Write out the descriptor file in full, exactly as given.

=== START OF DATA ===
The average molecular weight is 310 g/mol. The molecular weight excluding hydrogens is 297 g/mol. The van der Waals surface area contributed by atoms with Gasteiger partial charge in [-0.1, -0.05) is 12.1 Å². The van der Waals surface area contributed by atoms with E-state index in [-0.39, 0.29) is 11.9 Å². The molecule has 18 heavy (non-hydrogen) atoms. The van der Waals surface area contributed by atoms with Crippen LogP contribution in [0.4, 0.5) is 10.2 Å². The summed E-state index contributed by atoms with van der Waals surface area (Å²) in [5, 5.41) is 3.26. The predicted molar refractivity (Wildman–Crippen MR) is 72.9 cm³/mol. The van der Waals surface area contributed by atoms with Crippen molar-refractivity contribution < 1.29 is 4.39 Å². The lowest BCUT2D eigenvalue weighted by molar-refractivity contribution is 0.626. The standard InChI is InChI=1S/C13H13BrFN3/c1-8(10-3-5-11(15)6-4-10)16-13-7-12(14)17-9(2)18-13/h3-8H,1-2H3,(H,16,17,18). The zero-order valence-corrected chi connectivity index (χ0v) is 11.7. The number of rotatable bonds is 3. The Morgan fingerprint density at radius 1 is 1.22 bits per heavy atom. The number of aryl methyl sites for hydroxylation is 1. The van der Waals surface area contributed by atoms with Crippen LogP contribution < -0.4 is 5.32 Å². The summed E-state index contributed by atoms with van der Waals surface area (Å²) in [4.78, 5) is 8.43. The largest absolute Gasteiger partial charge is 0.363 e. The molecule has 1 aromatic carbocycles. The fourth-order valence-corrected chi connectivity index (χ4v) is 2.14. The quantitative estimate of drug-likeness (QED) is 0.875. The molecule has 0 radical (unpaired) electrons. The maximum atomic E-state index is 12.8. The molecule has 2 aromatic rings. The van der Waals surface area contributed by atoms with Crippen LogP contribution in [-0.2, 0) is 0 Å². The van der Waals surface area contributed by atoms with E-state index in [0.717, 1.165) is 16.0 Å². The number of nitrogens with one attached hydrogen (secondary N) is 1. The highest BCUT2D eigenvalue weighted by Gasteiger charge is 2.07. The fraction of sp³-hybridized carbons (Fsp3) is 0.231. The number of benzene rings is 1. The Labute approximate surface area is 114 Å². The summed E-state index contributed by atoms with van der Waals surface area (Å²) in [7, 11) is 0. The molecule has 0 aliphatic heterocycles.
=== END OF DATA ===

The average molecular weight is 310 g/mol. The molecular weight excluding hydrogens is 297 g/mol. The van der Waals surface area contributed by atoms with Gasteiger partial charge in [-0.1, -0.05) is 12.1 Å². The van der Waals surface area contributed by atoms with E-state index in [-0.39, 0.29) is 11.9 Å². The molecule has 18 heavy (non-hydrogen) atoms. The van der Waals surface area contributed by atoms with Crippen LogP contribution in [0.4, 0.5) is 10.2 Å². The summed E-state index contributed by atoms with van der Waals surface area (Å²) in [5, 5.41) is 3.26. The predicted molar refractivity (Wildman–Crippen MR) is 72.9 cm³/mol. The van der Waals surface area contributed by atoms with Crippen molar-refractivity contribution < 1.29 is 4.39 Å². The lowest BCUT2D eigenvalue weighted by molar-refractivity contribution is 0.626. The standard InChI is InChI=1S/C13H13BrFN3/c1-8(10-3-5-11(15)6-4-10)16-13-7-12(14)17-9(2)18-13/h3-8H,1-2H3,(H,16,17,18). The zero-order valence-corrected chi connectivity index (χ0v) is 11.7. The number of rotatable bonds is 3. The Morgan fingerprint density at radius 1 is 1.22 bits per heavy atom. The number of aryl methyl sites for hydroxylation is 1. The van der Waals surface area contributed by atoms with Crippen LogP contribution < -0.4 is 5.32 Å². The summed E-state index contributed by atoms with van der Waals surface area (Å²) in [4.78, 5) is 8.43. The largest absolute Gasteiger partial charge is 0.363 e. The molecule has 1 aromatic carbocycles. The fourth-order valence-corrected chi connectivity index (χ4v) is 2.14. The quantitative estimate of drug-likeness (QED) is 0.875. The molecule has 0 radical (unpaired) electrons. The maximum atomic E-state index is 12.8. The molecule has 2 aromatic rings. The van der Waals surface area contributed by atoms with Crippen LogP contribution in [-0.2, 0) is 0 Å². The van der Waals surface area contributed by atoms with E-state index in [0.717, 1.165) is 16.0 Å². The number of nitrogens with one attached hydrogen (secondary N) is 1. The highest BCUT2D eigenvalue weighted by Gasteiger charge is 2.07. The fraction of sp³-hybridized carbons (Fsp3) is 0.231. The number of benzene rings is 1. The Labute approximate surface area is 114 Å². The summed E-state index contributed by atoms with van der Waals surface area (Å²) in [7, 11) is 0. The molecule has 0 aliphatic heterocycles.